I have a piece out in Nature today (free!) on the utility of anti-doping testing data. It turns out, you can't really use the available data to answer the most basic questions -- such as, how many athletes dope? or Are anti-doping programs effective?
That piece can be seen here.
Over at SportingIntelligence I have a companion piece with more background and data. I show some USADA testing data (above) and conclude:
The data show that the number of athletes sanctioned from 2001 to 2013 almost doubled, and from 2007 to 2013 just about tripled.Have a look at both pieces. I welcomed comments and critique.
Does this mean that doping incidence has doubled or tripled? That USADA’s testing program is twice or three times more effective? Unfortunately, we just can’t answer these questions.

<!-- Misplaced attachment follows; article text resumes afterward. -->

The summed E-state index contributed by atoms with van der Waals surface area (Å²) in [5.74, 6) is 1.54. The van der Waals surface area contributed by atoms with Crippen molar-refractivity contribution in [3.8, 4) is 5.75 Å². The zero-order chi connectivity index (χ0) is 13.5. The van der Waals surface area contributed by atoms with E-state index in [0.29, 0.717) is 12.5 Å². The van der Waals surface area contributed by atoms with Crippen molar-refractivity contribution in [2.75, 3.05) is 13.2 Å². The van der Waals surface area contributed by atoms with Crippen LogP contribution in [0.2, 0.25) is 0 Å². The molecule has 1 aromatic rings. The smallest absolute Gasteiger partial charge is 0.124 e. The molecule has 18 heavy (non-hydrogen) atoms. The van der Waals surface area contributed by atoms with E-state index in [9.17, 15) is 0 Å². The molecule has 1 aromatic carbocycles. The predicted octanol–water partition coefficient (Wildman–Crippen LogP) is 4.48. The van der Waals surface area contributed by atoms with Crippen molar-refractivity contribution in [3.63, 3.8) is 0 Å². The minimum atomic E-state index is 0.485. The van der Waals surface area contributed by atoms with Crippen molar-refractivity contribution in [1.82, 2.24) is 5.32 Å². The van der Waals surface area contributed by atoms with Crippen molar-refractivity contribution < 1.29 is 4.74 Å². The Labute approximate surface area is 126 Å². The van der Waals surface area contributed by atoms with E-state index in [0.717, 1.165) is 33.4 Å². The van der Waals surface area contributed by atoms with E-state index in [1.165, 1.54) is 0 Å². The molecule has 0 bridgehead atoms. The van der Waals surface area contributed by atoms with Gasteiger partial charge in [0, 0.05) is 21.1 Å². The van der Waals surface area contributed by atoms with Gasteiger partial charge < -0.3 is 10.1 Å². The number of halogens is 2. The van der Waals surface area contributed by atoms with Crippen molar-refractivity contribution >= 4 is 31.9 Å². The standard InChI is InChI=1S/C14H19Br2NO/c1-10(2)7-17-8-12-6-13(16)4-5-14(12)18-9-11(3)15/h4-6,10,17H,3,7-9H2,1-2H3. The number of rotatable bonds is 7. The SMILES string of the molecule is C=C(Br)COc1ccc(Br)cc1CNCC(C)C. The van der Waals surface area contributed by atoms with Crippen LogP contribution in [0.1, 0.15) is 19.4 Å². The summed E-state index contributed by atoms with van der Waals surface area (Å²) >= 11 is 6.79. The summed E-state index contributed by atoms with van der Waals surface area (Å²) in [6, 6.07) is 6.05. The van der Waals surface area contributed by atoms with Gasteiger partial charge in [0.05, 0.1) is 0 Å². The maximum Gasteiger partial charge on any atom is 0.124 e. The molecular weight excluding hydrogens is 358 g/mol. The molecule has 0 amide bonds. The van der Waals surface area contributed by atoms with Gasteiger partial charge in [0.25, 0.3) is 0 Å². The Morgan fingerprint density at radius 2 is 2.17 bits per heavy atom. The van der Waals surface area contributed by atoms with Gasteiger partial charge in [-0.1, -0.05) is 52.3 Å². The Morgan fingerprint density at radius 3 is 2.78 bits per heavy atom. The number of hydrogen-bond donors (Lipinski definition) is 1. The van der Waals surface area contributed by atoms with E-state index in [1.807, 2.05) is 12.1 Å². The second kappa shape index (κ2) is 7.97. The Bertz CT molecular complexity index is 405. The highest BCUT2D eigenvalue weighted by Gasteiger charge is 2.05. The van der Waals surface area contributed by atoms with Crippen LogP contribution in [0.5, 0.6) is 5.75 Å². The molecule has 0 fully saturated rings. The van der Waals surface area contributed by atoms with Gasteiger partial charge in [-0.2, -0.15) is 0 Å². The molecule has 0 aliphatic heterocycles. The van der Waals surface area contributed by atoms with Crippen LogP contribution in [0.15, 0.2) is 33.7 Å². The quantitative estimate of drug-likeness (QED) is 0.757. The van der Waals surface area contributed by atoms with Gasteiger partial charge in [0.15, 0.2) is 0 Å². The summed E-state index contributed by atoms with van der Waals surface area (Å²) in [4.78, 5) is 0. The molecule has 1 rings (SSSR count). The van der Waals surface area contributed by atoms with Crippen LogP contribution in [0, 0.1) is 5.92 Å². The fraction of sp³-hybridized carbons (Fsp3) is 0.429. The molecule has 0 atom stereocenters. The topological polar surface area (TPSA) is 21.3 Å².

The good news here is that just about everyone – athletes, anti-doping agencies, independent scholars – appears to have shared goals. Moving forward I am hopeful that the anti-doping agencies will help to better support researchers wanting to quantify the prevalence of doping and the effectiveness of anti-doping programs — no matter how uncomfortable the answers might be.